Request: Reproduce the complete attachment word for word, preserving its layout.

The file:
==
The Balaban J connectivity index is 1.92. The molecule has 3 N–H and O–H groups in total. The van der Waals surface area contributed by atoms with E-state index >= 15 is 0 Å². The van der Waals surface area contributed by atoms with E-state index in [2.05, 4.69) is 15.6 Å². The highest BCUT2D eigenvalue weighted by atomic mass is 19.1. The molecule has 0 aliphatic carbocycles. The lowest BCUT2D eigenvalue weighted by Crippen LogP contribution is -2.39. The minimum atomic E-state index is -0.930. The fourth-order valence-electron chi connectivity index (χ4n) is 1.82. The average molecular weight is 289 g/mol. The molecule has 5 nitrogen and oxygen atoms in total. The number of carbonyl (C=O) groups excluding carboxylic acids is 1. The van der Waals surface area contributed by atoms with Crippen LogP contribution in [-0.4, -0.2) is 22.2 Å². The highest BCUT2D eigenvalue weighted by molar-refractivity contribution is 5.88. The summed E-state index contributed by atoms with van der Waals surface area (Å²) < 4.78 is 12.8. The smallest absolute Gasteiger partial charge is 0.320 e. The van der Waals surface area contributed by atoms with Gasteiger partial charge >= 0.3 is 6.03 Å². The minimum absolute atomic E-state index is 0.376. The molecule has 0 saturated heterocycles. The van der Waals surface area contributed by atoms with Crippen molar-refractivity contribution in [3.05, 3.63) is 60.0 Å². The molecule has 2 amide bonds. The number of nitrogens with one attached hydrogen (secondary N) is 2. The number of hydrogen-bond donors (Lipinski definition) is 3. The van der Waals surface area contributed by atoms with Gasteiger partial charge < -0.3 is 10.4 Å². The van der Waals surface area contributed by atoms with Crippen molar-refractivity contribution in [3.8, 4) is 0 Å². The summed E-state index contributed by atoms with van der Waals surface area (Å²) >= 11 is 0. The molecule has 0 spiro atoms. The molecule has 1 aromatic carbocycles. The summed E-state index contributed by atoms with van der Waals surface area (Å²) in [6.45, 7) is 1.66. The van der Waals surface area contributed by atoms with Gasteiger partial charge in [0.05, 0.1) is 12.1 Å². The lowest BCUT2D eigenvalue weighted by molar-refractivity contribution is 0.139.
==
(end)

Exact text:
The Balaban J connectivity index is 1.92. The molecule has 3 N–H and O–H groups in total. The van der Waals surface area contributed by atoms with E-state index >= 15 is 0 Å². The van der Waals surface area contributed by atoms with E-state index in [2.05, 4.69) is 15.6 Å². The highest BCUT2D eigenvalue weighted by atomic mass is 19.1. The molecule has 0 aliphatic carbocycles. The lowest BCUT2D eigenvalue weighted by Crippen LogP contribution is -2.39. The minimum atomic E-state index is -0.930. The fourth-order valence-electron chi connectivity index (χ4n) is 1.82. The average molecular weight is 289 g/mol. The molecule has 5 nitrogen and oxygen atoms in total. The number of carbonyl (C=O) groups excluding carboxylic acids is 1. The van der Waals surface area contributed by atoms with Crippen LogP contribution in [-0.4, -0.2) is 22.2 Å². The highest BCUT2D eigenvalue weighted by molar-refractivity contribution is 5.88. The summed E-state index contributed by atoms with van der Waals surface area (Å²) < 4.78 is 12.8. The smallest absolute Gasteiger partial charge is 0.320 e. The van der Waals surface area contributed by atoms with Gasteiger partial charge >= 0.3 is 6.03 Å². The minimum absolute atomic E-state index is 0.376. The molecule has 0 saturated heterocycles. The van der Waals surface area contributed by atoms with Crippen molar-refractivity contribution in [3.05, 3.63) is 60.0 Å². The molecule has 2 amide bonds. The number of nitrogens with one attached hydrogen (secondary N) is 2. The number of hydrogen-bond donors (Lipinski definition) is 3. The van der Waals surface area contributed by atoms with Gasteiger partial charge < -0.3 is 10.4 Å². The van der Waals surface area contributed by atoms with Crippen molar-refractivity contribution in [3.8, 4) is 0 Å². The summed E-state index contributed by atoms with van der Waals surface area (Å²) >= 11 is 0. The molecule has 0 spiro atoms. The molecule has 1 aromatic carbocycles. The summed E-state index contributed by atoms with van der Waals surface area (Å²) in [6.45, 7) is 1.66. The van der Waals surface area contributed by atoms with Gasteiger partial charge in [0.05, 0.1) is 12.1 Å². The lowest BCUT2D eigenvalue weighted by molar-refractivity contribution is 0.139.